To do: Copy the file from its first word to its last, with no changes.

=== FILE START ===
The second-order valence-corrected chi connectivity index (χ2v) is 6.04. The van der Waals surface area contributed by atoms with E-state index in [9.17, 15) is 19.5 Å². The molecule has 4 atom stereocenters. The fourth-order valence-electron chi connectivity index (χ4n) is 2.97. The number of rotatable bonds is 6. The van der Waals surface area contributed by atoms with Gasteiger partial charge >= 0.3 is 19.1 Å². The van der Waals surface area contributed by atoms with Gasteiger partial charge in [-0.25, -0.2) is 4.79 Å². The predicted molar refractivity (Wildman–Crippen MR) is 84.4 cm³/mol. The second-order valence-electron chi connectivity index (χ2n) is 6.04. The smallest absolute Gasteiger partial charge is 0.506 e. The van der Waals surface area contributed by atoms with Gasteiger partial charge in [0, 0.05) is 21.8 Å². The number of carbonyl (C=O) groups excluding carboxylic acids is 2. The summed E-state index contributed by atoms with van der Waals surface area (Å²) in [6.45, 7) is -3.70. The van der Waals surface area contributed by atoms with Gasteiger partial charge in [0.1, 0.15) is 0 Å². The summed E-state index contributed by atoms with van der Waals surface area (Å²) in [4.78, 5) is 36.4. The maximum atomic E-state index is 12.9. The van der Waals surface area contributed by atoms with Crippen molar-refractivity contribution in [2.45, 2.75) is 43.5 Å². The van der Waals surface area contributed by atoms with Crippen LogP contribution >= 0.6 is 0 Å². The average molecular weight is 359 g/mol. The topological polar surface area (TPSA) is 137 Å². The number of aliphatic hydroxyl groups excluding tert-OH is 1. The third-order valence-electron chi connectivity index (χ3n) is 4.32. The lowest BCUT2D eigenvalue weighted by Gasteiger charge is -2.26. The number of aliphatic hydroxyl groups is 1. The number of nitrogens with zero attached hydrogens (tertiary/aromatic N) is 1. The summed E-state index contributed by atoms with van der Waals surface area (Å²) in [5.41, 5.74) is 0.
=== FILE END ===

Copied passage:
The second-order valence-corrected chi connectivity index (χ2v) is 6.04. The van der Waals surface area contributed by atoms with E-state index in [9.17, 15) is 19.5 Å². The molecule has 4 atom stereocenters. The fourth-order valence-electron chi connectivity index (χ4n) is 2.97. The number of rotatable bonds is 6. The van der Waals surface area contributed by atoms with Gasteiger partial charge >= 0.3 is 19.1 Å². The van der Waals surface area contributed by atoms with Gasteiger partial charge in [-0.25, -0.2) is 4.79 Å². The predicted molar refractivity (Wildman–Crippen MR) is 84.4 cm³/mol. The second-order valence-electron chi connectivity index (χ2n) is 6.04. The smallest absolute Gasteiger partial charge is 0.506 e. The van der Waals surface area contributed by atoms with Gasteiger partial charge in [0, 0.05) is 21.8 Å². The number of carbonyl (C=O) groups excluding carboxylic acids is 2. The summed E-state index contributed by atoms with van der Waals surface area (Å²) in [6.45, 7) is -3.70. The van der Waals surface area contributed by atoms with Gasteiger partial charge in [0.1, 0.15) is 0 Å². The summed E-state index contributed by atoms with van der Waals surface area (Å²) in [4.78, 5) is 36.4. The maximum atomic E-state index is 12.9. The van der Waals surface area contributed by atoms with Crippen molar-refractivity contribution in [2.45, 2.75) is 43.5 Å². The van der Waals surface area contributed by atoms with Crippen LogP contribution >= 0.6 is 0 Å². The average molecular weight is 359 g/mol. The topological polar surface area (TPSA) is 137 Å². The number of aliphatic hydroxyl groups excluding tert-OH is 1. The third-order valence-electron chi connectivity index (χ3n) is 4.32. The lowest BCUT2D eigenvalue weighted by Gasteiger charge is -2.26. The number of aliphatic hydroxyl groups is 1. The number of nitrogens with zero attached hydrogens (tertiary/aromatic N) is 1. The summed E-state index contributed by atoms with van der Waals surface area (Å²) in [5.41, 5.74) is 0.